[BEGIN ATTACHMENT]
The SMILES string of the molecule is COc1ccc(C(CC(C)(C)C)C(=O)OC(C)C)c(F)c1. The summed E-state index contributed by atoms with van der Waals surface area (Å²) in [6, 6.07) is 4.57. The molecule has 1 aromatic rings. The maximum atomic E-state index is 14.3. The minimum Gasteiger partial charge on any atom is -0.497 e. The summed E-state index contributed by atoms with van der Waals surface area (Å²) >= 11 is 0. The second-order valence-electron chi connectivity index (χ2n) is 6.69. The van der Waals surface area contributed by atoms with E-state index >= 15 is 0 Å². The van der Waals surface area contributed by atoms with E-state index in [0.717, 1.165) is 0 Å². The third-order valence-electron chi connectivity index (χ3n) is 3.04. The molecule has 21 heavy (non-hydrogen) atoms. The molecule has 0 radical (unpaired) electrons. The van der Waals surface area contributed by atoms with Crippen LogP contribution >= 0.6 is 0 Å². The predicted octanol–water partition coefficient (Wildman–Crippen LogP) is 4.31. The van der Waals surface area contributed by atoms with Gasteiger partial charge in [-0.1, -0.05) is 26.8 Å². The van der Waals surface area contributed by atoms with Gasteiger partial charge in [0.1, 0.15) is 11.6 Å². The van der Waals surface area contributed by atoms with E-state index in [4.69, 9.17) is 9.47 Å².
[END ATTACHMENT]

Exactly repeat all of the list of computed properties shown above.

The SMILES string of the molecule is COc1ccc(C(CC(C)(C)C)C(=O)OC(C)C)c(F)c1. The summed E-state index contributed by atoms with van der Waals surface area (Å²) in [6, 6.07) is 4.57. The molecule has 1 aromatic rings. The maximum atomic E-state index is 14.3. The minimum Gasteiger partial charge on any atom is -0.497 e. The summed E-state index contributed by atoms with van der Waals surface area (Å²) >= 11 is 0. The second-order valence-electron chi connectivity index (χ2n) is 6.69. The van der Waals surface area contributed by atoms with E-state index >= 15 is 0 Å². The van der Waals surface area contributed by atoms with E-state index in [0.717, 1.165) is 0 Å². The third-order valence-electron chi connectivity index (χ3n) is 3.04. The molecule has 21 heavy (non-hydrogen) atoms. The molecule has 0 radical (unpaired) electrons. The van der Waals surface area contributed by atoms with Crippen LogP contribution >= 0.6 is 0 Å². The predicted octanol–water partition coefficient (Wildman–Crippen LogP) is 4.31. The van der Waals surface area contributed by atoms with Gasteiger partial charge in [-0.1, -0.05) is 26.8 Å². The van der Waals surface area contributed by atoms with Gasteiger partial charge in [0.1, 0.15) is 11.6 Å². The van der Waals surface area contributed by atoms with E-state index in [4.69, 9.17) is 9.47 Å².